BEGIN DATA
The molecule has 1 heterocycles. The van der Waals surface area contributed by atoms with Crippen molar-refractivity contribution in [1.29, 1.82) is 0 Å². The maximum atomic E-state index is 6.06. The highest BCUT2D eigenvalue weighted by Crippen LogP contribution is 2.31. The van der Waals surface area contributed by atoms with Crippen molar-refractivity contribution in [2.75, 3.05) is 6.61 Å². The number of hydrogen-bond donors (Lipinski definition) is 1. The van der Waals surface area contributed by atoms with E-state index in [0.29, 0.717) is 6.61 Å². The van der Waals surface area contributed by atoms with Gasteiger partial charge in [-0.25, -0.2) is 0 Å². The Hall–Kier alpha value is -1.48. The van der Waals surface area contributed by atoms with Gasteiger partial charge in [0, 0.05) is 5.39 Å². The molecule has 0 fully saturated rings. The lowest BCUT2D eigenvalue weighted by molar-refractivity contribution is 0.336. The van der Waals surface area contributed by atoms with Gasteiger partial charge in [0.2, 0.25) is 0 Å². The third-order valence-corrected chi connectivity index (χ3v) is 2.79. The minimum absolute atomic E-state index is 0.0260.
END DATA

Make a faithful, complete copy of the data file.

The molecule has 1 heterocycles. The van der Waals surface area contributed by atoms with Crippen molar-refractivity contribution in [1.29, 1.82) is 0 Å². The maximum atomic E-state index is 6.06. The highest BCUT2D eigenvalue weighted by Crippen LogP contribution is 2.31. The van der Waals surface area contributed by atoms with Crippen molar-refractivity contribution in [2.75, 3.05) is 6.61 Å². The number of hydrogen-bond donors (Lipinski definition) is 1. The van der Waals surface area contributed by atoms with E-state index in [0.29, 0.717) is 6.61 Å². The van der Waals surface area contributed by atoms with Gasteiger partial charge in [-0.25, -0.2) is 0 Å². The Hall–Kier alpha value is -1.48. The van der Waals surface area contributed by atoms with Gasteiger partial charge in [0, 0.05) is 5.39 Å². The molecule has 0 fully saturated rings. The lowest BCUT2D eigenvalue weighted by molar-refractivity contribution is 0.336. The van der Waals surface area contributed by atoms with Gasteiger partial charge in [0.2, 0.25) is 0 Å². The third-order valence-corrected chi connectivity index (χ3v) is 2.79. The minimum absolute atomic E-state index is 0.0260.